There are only five qualifiers of 16 in the top half, though I've been going to the qualifying long enough that there are plenty of players, beginning with Andy Murray, whom I've watched in the qualifying in prior years.

Which means there are 11 qualifiers, plus a lucky loser, hanging out in the bottom half.

There is one Q/Q match, where two qualifiers are playing against one another.  The heavy-serving Albano Olivetti of France, whom I saw, certainly has a shot against fellow Frenchman Stephane Robert.  The winner will most likely face Richard Gasquet, the #8 seed and a fellow Frenchman and another player I've seen in qualifying, watching him get disqualified from a match for hitting a lines judge with his ball or racket (memory; the details fade with time!).

Phillip Petzschner has a definite chance against an up-and-coming American, Jack Sock, and most likely faces Jerzy Janowicz in the 2nd round.  Janowicz is the #14 seed, and a player I spotted in qualifying three years ago and predicted good things for.  He made his major breakthrough last fall.  So I like Janowicz, but I still don't think of him as a sure bet to win any/every given match he plays.  Should he be upset by another qualifier, Argentine Maximo Gonzalez, in the first round, then either Sock or Petzschner has quite the opportunity for advancement in this year's Open.

Nick Kyrgios, an Australian of Greek ancestry, and very highly touted, gets to face #4 seed David Ferrer.  I can't really see Ferrer losing that match.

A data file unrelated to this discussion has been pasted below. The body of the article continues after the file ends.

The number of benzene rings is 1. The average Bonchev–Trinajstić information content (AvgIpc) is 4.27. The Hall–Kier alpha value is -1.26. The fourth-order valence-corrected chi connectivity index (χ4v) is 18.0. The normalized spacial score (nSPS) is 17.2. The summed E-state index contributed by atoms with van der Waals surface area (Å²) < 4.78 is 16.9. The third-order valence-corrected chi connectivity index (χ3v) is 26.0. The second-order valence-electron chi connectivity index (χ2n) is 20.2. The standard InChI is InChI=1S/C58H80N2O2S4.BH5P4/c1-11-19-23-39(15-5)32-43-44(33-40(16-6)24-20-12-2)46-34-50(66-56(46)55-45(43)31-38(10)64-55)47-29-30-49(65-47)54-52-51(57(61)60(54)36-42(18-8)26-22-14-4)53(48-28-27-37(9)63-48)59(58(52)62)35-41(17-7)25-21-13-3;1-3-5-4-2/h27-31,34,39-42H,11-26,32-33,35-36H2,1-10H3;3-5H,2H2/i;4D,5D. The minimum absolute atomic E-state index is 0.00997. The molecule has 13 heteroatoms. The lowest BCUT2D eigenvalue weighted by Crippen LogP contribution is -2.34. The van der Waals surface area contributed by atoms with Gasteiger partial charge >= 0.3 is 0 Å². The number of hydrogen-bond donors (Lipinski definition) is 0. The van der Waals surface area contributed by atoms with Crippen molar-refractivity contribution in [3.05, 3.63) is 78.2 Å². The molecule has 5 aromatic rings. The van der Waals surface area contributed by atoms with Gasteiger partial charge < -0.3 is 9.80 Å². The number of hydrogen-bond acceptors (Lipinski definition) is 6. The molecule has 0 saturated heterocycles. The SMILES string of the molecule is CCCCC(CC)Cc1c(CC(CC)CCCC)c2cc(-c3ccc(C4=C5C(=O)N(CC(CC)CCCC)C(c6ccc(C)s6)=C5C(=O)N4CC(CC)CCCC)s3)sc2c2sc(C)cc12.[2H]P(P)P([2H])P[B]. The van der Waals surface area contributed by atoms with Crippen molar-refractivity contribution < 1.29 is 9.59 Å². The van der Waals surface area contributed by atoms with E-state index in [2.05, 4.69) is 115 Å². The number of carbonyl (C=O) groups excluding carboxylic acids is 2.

Frank Dancevic has an opportunity.  The 26-year-old Dutchman Robin Haase is ranked in the 60s, peaked in the 30s.  Dancevic peaked in the 60s and is currently ranked in the 150s and is three years older.  I'll be pulling for Dancevic personally, just because I first spotted him in the qualifying years ago, and I have kind of a soft spot.  

Way down at the bottom half of the draw...

Ryan Harrison, whom I've seen play with guts, heart, skill, passion, in the qualifying in years past,  has shown other sides of his personality elsewhere.  Tantrums, petulance, etc.  He also has the absolute worst luck of any player I have ever followed.  He manages to draw Top 10 players as opponents in early rounds of even the most obscure tournaments way more than chance would have it.  So, of course, he gets to play Rafael Nadal in the first round.  All I can say, if Harrison pulls the upset, is that I'd say it's less unlikely than whomever it is Nadal lost to in Wimbledon.

Interestingly enough, Nadal can run through the entire section of his draw taking out players I've liked in qualifying over the years.  Harrison in the first round.  Then Canadian Vasek Pospisil, who had a breakthrough in this year's major men's tournament in Canada and will I hope prove to be "for real' outside of his home soil, and then possibly Rhyne Williams, who got a main draw wildcard this year but last year came through the qualifying, upsetting none other than Vasek Pospisil in the first round.  Won't that make for a strange year, if they have a rematch in this year's 3rd round.

So of the qualifiers I saw in 2013, I'd say that Phillip Petzschner and Alberto Olivetti have the best chance of making it to the 3rd round. 

I should fill this post with wonderful links to all of the earlier posts I've done dating back to 2008 that talk about some of these players, but I just don't have the hours in the day. 
But this here -- yes, HERE, is a link to all of my posts that have a Tennis label, and you can scroll down quickly enough to check for my insights from years past.

I've seen at least 30 of the players in this year's main draw playing in qualifying.